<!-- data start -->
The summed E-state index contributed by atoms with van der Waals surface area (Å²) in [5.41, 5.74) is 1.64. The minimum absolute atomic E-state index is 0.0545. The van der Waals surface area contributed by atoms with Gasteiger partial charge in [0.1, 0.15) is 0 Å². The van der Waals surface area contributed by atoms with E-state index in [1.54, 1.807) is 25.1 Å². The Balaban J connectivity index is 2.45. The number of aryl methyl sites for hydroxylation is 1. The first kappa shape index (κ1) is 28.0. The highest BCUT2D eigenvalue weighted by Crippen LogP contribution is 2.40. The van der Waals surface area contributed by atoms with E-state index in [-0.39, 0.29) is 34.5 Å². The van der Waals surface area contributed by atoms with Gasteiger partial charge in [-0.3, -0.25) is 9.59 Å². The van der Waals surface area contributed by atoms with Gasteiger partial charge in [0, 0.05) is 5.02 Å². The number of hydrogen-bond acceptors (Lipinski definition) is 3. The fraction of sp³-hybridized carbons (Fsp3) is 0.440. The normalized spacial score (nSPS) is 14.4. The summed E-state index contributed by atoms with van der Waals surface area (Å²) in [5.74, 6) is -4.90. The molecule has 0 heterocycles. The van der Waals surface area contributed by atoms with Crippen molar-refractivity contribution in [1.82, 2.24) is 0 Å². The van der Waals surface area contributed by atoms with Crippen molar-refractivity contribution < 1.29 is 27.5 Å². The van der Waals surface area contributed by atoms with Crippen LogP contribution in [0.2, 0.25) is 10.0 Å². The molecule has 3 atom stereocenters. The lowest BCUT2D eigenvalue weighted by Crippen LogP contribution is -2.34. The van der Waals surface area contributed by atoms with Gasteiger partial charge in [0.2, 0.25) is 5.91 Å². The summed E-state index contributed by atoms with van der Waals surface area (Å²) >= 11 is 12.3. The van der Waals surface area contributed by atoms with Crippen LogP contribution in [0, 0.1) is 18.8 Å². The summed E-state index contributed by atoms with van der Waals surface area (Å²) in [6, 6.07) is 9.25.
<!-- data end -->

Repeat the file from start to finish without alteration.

The summed E-state index contributed by atoms with van der Waals surface area (Å²) in [5.41, 5.74) is 1.64. The minimum absolute atomic E-state index is 0.0545. The van der Waals surface area contributed by atoms with Gasteiger partial charge in [0.1, 0.15) is 0 Å². The van der Waals surface area contributed by atoms with E-state index in [1.54, 1.807) is 25.1 Å². The Balaban J connectivity index is 2.45. The number of aryl methyl sites for hydroxylation is 1. The first kappa shape index (κ1) is 28.0. The highest BCUT2D eigenvalue weighted by Crippen LogP contribution is 2.40. The van der Waals surface area contributed by atoms with E-state index in [-0.39, 0.29) is 34.5 Å². The van der Waals surface area contributed by atoms with Gasteiger partial charge in [-0.3, -0.25) is 9.59 Å². The van der Waals surface area contributed by atoms with Gasteiger partial charge in [0, 0.05) is 5.02 Å². The number of hydrogen-bond acceptors (Lipinski definition) is 3. The fraction of sp³-hybridized carbons (Fsp3) is 0.440. The normalized spacial score (nSPS) is 14.4. The summed E-state index contributed by atoms with van der Waals surface area (Å²) in [5.74, 6) is -4.90. The molecule has 0 heterocycles. The van der Waals surface area contributed by atoms with Crippen molar-refractivity contribution in [1.82, 2.24) is 0 Å². The van der Waals surface area contributed by atoms with Crippen molar-refractivity contribution < 1.29 is 27.5 Å². The van der Waals surface area contributed by atoms with Crippen LogP contribution in [0.2, 0.25) is 10.0 Å². The molecule has 3 atom stereocenters. The lowest BCUT2D eigenvalue weighted by Crippen LogP contribution is -2.34. The van der Waals surface area contributed by atoms with Gasteiger partial charge in [0.2, 0.25) is 5.91 Å². The summed E-state index contributed by atoms with van der Waals surface area (Å²) >= 11 is 12.3. The van der Waals surface area contributed by atoms with Crippen LogP contribution in [0, 0.1) is 18.8 Å². The summed E-state index contributed by atoms with van der Waals surface area (Å²) in [6, 6.07) is 9.25.